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BookTube is a specific subset of the YouTube community that focuses on the topic of books.[1][2][3] While the majority of BookTubers focus on Young Adult literature, many address other types, such as classics, science fiction, fantasy, literary fiction, children's literature, comics, romance, and non-fiction.[4]

BackgroundEdit

The BookTube community has grown exponentially in recent years.[5] Many channels have thousands (and sometimes hundreds of thousands) of subscribers. Outside of YouTube, BookTubers can be found at book and YouTube conventions like YallFest,[6] BookCon,[7] and VidCon.[8]

Types of videosEdit

There are several different types of videos that BookTubers film.[9][10]

Some are reviews of books, detailing what they did or did not like about a certain book.[11] These reviews can also be of Advanced Reader Copies (ARCs) that are provided by book publishers who may wish to advertise using word of mouth.

BookTubers also make haul videos where they show the different books from trips to the bookstore, or an overview of the books that they got throughout a period of time. They also make unhaul videos where they discuss any books that they are removing from their collection.

Other common types of videos include:

  • Bookshelf tours are videos in which they show the viewer their bookshelves, usually describing the book as they go along.
  • TBR (to be read) videos in which they list what they intend to read in the immediate future.
  • Wrap-up videos containing discussions about books the BookTuber has read in a particular period of time, typically a week, month, or year.
  • Tag videos consisting of a series of questions or challenges around a theme which the BookTuber answers, then tags other BookTubers to answer.
  • Discussion videos addressing themes across books or issues arising in the BookTube community.
  • Collaborations in which two or more booktubers will join in a video, often playing a game or doing a tag.
  • Interviews with authors.

BookTube traditions and cultureEdit

Booktube is a community of video makers and watchers rather than a group of individuals doing similar things. There is a shared vocabulary (largely drawn from the wider bookish community), intertextuality (whereby BookTubers react and respond to other BookTubers), common traditions and some broadly shared values.

Vocabulary[12][13]Edit

  • Bookternet: book and reading related internet enclaves, including book bloggers,[14] book podcasts,[15] BookTube, Bookstagram,[16] goodreads, Reblog Bookclub (on tumblr)[17]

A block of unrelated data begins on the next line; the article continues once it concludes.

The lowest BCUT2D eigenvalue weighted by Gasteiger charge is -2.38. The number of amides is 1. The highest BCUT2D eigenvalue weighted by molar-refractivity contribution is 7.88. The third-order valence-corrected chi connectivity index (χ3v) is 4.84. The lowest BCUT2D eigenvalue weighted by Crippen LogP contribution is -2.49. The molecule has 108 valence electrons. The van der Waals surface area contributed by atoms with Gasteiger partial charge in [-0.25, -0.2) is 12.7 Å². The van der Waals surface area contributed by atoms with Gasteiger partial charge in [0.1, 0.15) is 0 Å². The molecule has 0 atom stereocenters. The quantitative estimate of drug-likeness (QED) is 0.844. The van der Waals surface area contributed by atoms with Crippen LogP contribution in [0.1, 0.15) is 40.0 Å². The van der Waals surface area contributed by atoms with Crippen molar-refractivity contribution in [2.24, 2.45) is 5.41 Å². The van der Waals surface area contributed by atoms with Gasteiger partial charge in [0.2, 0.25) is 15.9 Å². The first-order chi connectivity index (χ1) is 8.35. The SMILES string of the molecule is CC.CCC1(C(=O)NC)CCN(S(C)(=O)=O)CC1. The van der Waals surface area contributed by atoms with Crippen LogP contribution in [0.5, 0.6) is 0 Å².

• TBR : to be read. These books can be: chosen to be read next, the total of unread books owned by a BookTuber, or books, not necessarily owned, that a BookTuber wishes to read
  • ARC : advanced reader copy. A not-for-sale copy of a yet-to-be-published book provided free by the publisher for publicity purposes, often distributed at conventions. The aim of these is to promote a book through word of mouth prior to release
  • Reading Slump: a period of time in which a BookTuber lacks the inspiration to read, or when reading is much slower than usual
  • Book Swag : book-themed non-book items such as T-shirts, tote bags, mugs etc.
  • Ship, Shipping: to support/endorse a relationship between fictional characters
  • Spoilers: Details of the content of a book which give away important plot developments

TraditionsEdit

  • Readathon: an event during which participants read together over a defined period of time
  • Shout outs in which BookTubers recommend other BookTube channels in their videos.
  • NaNoWriMo: Many BookTubers, who are also avid writers, tend to participate in this challenge during which one attempts to write a 50,000 word novel in the month of November
  • Read-alongs are when a Booktuber will read a certain amount of a book per week, so that viewers can follow along and add discussion.

ReferencesEdit

  1. ^ Scott, Kate (2014-04-02). "A Beginner's Guide to BookTube". BOOK RIOT. Retrieved 2017-03-28.
  2. ^ Oulton, Emma. "5 Reasons To Set Up A BookTube Account Of Your Own". Retrieved 2017-03-28.
  3. ^ "#YouTubeWeek: A BookTube Crash Course, a guest post by AbbyRoseReads — @TLT16 Teen Librarian Toolbox". www.teenlibrariantoolbox.com. Retrieved 2017-03-28.
  4. ^ "Amazing BookTube Channels To Suit Every Reading Personality". Huffpost. Retrieved February 28, 2019.
  5. ^ "A new digital phenomenon: the rise of the Booktubers". Cafebabel. Retrieved 2017-03-28.
  6. ^ "YALLFest". www.yallfest.org. Retrieved 2017-03-27.
  7. ^ "Book Con". Book Con. 2019-05-23. Retrieved 2017-03-27.
  8. ^ "VidCon on Twitter". Twitter. Retrieved 2017-03-27.
  9. ^ "6 Types of Videos Unique to BookTube". ZEFR Insights. 2014-08-19. Retrieved 2017-03-27.
  10. ^ "15 BookTubers To Suit Your Reading Personality". The Huffington Post. Retrieved 2017-03-28.
  11. ^ "Great Sci-Fi & Fantasy BookTubers to Follow". Tor.com. 2016-07-26. Retrieved 2017-03-27.
  12. ^ "A Short Glossary of Book Nerds' Commonly Used Terms". Off the Beaten Shelf. Retrieved 2017-05-20.
  13. ^ WhispersOfTheSilentWind (2016-01-23), Bookish Internet Terms | A Bibliophile's Guide, retrieved 2017-05-20
  14. ^ Inc, Scribendi. "The 17 Best Book Blogs to Read in 2017 | Scribendi.com". Retrieved 2017-05-20.
  15. ^ Lowe, Simon (2016-11-07). "Words in your ears: the 10 best books podcasts". The Guardian. ISSN 0261-3077. Retrieved 2017-05-20.
  16. ^ "How To Fabulously Get Started On #Bookstagram". Paper Fury. 2016-07-16. Retrieved 2017-05-20.
  17. ^ "Reblog Book Club". Reblog Book Club. Retrieved 2017-05-20.